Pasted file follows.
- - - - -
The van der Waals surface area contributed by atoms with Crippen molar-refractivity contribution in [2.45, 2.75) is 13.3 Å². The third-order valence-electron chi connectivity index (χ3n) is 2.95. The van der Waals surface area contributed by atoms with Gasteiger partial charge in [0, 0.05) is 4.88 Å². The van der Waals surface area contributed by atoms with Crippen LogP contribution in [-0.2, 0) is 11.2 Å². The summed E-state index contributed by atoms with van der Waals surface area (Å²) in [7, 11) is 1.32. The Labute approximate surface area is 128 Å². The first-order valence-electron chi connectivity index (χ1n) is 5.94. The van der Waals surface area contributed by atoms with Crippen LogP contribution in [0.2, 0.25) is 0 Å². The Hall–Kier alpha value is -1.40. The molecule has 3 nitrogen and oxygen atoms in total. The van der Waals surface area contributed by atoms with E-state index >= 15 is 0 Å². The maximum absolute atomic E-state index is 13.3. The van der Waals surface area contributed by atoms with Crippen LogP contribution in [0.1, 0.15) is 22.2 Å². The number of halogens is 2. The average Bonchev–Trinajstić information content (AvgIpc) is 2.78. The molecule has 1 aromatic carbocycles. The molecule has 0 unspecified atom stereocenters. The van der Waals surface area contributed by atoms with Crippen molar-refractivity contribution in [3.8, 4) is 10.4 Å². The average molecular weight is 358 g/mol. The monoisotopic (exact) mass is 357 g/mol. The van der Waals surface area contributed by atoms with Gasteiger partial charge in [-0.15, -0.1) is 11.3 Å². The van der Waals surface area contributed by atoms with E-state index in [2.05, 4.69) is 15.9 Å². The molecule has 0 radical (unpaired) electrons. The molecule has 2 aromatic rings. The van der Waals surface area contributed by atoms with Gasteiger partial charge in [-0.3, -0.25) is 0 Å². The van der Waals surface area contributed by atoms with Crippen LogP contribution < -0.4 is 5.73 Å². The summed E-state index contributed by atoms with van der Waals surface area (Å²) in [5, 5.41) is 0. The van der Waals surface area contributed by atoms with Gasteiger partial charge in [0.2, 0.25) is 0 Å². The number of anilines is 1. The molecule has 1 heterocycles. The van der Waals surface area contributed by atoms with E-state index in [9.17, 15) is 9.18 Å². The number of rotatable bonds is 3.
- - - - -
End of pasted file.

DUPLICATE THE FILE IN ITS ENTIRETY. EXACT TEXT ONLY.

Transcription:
The van der Waals surface area contributed by atoms with Crippen molar-refractivity contribution in [2.45, 2.75) is 13.3 Å². The third-order valence-electron chi connectivity index (χ3n) is 2.95. The van der Waals surface area contributed by atoms with Gasteiger partial charge in [0, 0.05) is 4.88 Å². The van der Waals surface area contributed by atoms with Crippen LogP contribution in [-0.2, 0) is 11.2 Å². The summed E-state index contributed by atoms with van der Waals surface area (Å²) in [7, 11) is 1.32. The Labute approximate surface area is 128 Å². The first-order valence-electron chi connectivity index (χ1n) is 5.94. The van der Waals surface area contributed by atoms with Crippen LogP contribution in [0.2, 0.25) is 0 Å². The Hall–Kier alpha value is -1.40. The molecule has 3 nitrogen and oxygen atoms in total. The van der Waals surface area contributed by atoms with E-state index >= 15 is 0 Å². The maximum absolute atomic E-state index is 13.3. The van der Waals surface area contributed by atoms with Crippen LogP contribution in [0.1, 0.15) is 22.2 Å². The number of halogens is 2. The average Bonchev–Trinajstić information content (AvgIpc) is 2.78. The molecule has 1 aromatic carbocycles. The molecule has 0 unspecified atom stereocenters. The van der Waals surface area contributed by atoms with Crippen molar-refractivity contribution in [3.8, 4) is 10.4 Å². The average molecular weight is 358 g/mol. The monoisotopic (exact) mass is 357 g/mol. The van der Waals surface area contributed by atoms with Gasteiger partial charge in [-0.15, -0.1) is 11.3 Å². The van der Waals surface area contributed by atoms with E-state index in [2.05, 4.69) is 15.9 Å². The molecule has 0 radical (unpaired) electrons. The molecule has 2 aromatic rings. The van der Waals surface area contributed by atoms with Gasteiger partial charge in [-0.3, -0.25) is 0 Å². The van der Waals surface area contributed by atoms with Crippen LogP contribution < -0.4 is 5.73 Å². The summed E-state index contributed by atoms with van der Waals surface area (Å²) in [5, 5.41) is 0. The van der Waals surface area contributed by atoms with Gasteiger partial charge in [0.2, 0.25) is 0 Å². The number of anilines is 1. The molecule has 1 heterocycles. The van der Waals surface area contributed by atoms with E-state index in [9.17, 15) is 9.18 Å². The number of rotatable bonds is 3.